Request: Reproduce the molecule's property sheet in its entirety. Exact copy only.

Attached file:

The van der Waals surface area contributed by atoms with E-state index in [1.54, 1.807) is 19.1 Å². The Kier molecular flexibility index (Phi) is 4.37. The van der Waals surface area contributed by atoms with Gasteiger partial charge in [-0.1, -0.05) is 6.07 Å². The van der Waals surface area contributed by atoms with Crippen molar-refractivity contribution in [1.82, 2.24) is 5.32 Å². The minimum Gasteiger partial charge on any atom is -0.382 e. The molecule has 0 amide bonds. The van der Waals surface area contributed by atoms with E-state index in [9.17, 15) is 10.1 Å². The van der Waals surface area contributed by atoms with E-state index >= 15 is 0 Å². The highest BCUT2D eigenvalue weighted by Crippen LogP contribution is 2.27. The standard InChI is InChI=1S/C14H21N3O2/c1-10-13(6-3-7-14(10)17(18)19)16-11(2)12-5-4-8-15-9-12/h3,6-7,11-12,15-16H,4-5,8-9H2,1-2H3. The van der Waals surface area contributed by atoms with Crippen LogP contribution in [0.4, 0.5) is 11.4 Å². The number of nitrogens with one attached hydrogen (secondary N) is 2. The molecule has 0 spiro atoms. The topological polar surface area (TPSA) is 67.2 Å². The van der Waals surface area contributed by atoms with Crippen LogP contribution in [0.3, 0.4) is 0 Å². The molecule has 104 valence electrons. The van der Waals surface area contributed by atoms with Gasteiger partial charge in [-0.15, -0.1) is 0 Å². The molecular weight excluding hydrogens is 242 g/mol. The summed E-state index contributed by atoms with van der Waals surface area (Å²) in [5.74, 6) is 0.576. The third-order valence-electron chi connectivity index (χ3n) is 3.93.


The van der Waals surface area contributed by atoms with E-state index in [1.54, 1.807) is 19.1 Å². The Kier molecular flexibility index (Phi) is 4.37. The van der Waals surface area contributed by atoms with Gasteiger partial charge in [-0.1, -0.05) is 6.07 Å². The van der Waals surface area contributed by atoms with Crippen molar-refractivity contribution in [1.82, 2.24) is 5.32 Å². The minimum Gasteiger partial charge on any atom is -0.382 e. The molecule has 0 amide bonds. The van der Waals surface area contributed by atoms with E-state index in [9.17, 15) is 10.1 Å². The van der Waals surface area contributed by atoms with E-state index >= 15 is 0 Å². The highest BCUT2D eigenvalue weighted by Crippen LogP contribution is 2.27. The standard InChI is InChI=1S/C14H21N3O2/c1-10-13(6-3-7-14(10)17(18)19)16-11(2)12-5-4-8-15-9-12/h3,6-7,11-12,15-16H,4-5,8-9H2,1-2H3. The van der Waals surface area contributed by atoms with Crippen LogP contribution in [0.4, 0.5) is 11.4 Å². The number of nitrogens with one attached hydrogen (secondary N) is 2. The molecule has 0 spiro atoms. The topological polar surface area (TPSA) is 67.2 Å². The van der Waals surface area contributed by atoms with Crippen LogP contribution in [0.3, 0.4) is 0 Å². The molecule has 104 valence electrons. The van der Waals surface area contributed by atoms with Gasteiger partial charge in [-0.15, -0.1) is 0 Å². The molecular weight excluding hydrogens is 242 g/mol. The summed E-state index contributed by atoms with van der Waals surface area (Å²) in [5.74, 6) is 0.576. The third-order valence-electron chi connectivity index (χ3n) is 3.93.